An open marketplace for liquidity would allow a plethora of new participants to participate. Photo: Gemma Billings
In building a better way to move money, creating a marketplace for liquidity is critical. After all, liquidity is the lifeblood of the world economy and the result of a well-functioning financial system. In a highly liquid market, buyers and sellers can make trades with minimal impact on price. In other words, liquidity is the ability to do what you need to do when you need to do it with, most of all, little fuss.
Lately, there’s been signs that liquidity in the broader markets has been deteriorating. A major reason for this is how markets today are structured. Most liquidity is still provided by the world’s biggest banks through their market making operations. But in the wake of the worst financial crisis since the Great Depression, those same banks are managing an ever-expanding regulatory burden just to stay in business. According to the Office of the Comptroller of the Currency (OCC), the seven largest market making banks spent $400 million in 2014 in anticipation of the recently instituted Volcker Rule.
Increasing compliance costs have had an immediate, negative impact on market liquidity as banks reduce their market making footprint or cut entire trading divisions. The expectation then is that non-bank liquidity providers, which aren’t required to adhere to the same stringent regulations, will eventually fill the vacuum. What we are witnessing, then, is a seismic shift in how the market is structured.
Such periods of change represent a grand opportunity to do things in a better way. That’s a major reason why we’ve been committed to building an open marketplace for moving money.
Rather than relying on major banks—or a municipal taxi service or hotel chain—an open marketplace for liquidity would allow a plethora of new participants to participate, similar to the impact Uber has had on taxis and Airbnb has had on places to stay. Those services made use of idle cars and empty rooms to greatly expand the marketplace. In a sense, Uber and Airbnb vastly improved the liquidity for rides and room and board by making these services more available for less cost and higher quality. We believe Ripple’s open marketplace will have the same impact on moving money.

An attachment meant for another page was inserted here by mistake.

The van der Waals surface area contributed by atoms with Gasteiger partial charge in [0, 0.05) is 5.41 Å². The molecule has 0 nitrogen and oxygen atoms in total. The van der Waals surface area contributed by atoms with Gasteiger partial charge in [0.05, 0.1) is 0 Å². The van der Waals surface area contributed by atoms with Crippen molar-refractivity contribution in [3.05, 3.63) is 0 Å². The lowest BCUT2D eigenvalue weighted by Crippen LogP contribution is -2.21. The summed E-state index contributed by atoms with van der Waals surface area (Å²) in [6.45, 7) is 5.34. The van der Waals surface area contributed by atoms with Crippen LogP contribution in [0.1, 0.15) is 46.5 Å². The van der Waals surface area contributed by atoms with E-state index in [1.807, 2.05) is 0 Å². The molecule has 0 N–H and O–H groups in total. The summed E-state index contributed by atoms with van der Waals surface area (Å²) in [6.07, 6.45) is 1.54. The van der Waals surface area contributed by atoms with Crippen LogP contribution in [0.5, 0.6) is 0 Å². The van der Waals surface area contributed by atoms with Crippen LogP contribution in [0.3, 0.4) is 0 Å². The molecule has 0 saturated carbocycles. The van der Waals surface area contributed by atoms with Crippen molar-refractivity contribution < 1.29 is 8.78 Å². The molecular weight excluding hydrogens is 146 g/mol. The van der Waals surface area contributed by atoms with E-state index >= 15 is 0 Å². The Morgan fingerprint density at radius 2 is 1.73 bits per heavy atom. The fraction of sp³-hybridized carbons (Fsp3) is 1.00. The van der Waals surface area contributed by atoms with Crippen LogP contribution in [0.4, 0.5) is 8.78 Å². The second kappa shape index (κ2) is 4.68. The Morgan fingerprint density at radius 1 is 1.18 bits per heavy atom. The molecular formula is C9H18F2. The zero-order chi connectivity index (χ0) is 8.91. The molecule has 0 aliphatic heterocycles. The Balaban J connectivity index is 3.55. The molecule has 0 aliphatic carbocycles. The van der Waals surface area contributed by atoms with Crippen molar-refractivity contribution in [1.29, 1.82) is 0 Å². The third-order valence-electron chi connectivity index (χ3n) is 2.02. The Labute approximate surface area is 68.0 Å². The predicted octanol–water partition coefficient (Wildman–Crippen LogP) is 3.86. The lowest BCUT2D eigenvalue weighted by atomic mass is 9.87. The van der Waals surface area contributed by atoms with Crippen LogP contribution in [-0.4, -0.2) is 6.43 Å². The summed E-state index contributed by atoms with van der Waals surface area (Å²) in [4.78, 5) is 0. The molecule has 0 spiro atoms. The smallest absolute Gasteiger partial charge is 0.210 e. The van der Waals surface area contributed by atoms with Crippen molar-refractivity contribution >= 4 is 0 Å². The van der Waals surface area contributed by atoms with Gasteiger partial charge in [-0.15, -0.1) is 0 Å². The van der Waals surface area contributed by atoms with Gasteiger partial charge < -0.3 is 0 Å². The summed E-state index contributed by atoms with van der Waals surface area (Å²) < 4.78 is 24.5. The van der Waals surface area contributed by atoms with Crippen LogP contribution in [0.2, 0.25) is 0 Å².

Individuals benefit because now they have the opportunity to put idle cash to use—much like idle cars—for a potentially higher return than their checking account. Market making shops benefit from a new platform to tap into. Everyone else, including corporations, which fuel most payments worldwide, benefit from a reduction in the true cost of settlement.
The most expensive part of international payments is actually moving that money around along with the time it takes to do so. Multinational corporations have dealt with this by rapidly expanding the size and responsibilities of their corporate treasury departments, which often fund dozens or even hundreds of bank accounts around the world to facilitate efficient payments. With a marketplace for moving money, money doesn’t actually have to move across borders. Instead, flows that cancel out mean money can stay put, dramatically reducing the true cost and time of settlement. For instance, if a Mexican business making a payment to a US supplier has its payment matched by remittance flow from migrant workers, that money never has to cross a border.
The other side of the coin is that an open, accessible marketplace for moving money has the potential to grow both liquidity and payment flow. Consider again the case of Uber. In San Francisco, the taxi market was about $140 million per year, according to Uber CEO Travis Kalanick. But Uber is already making three times that with revenues of $500 million per year.
This means that competition doesn’t necessarily cannibalize existing revenue, it can help the entire pie grow much larger. In the case of Uber, by expanding the supply of drivers and offering a far better experience, many more customers decided to use taxi services rather than other modes of transportation, expanding the marketplace and eventually spurring on both innovation and competition.
But ultimately, like many inventions, the open marketplace is borne out of necessity. In an increasingly globalized world, the flow of cross-border, multi-currency payments has never been more pertinent. Wouldn’t it be great if money could move like information does today?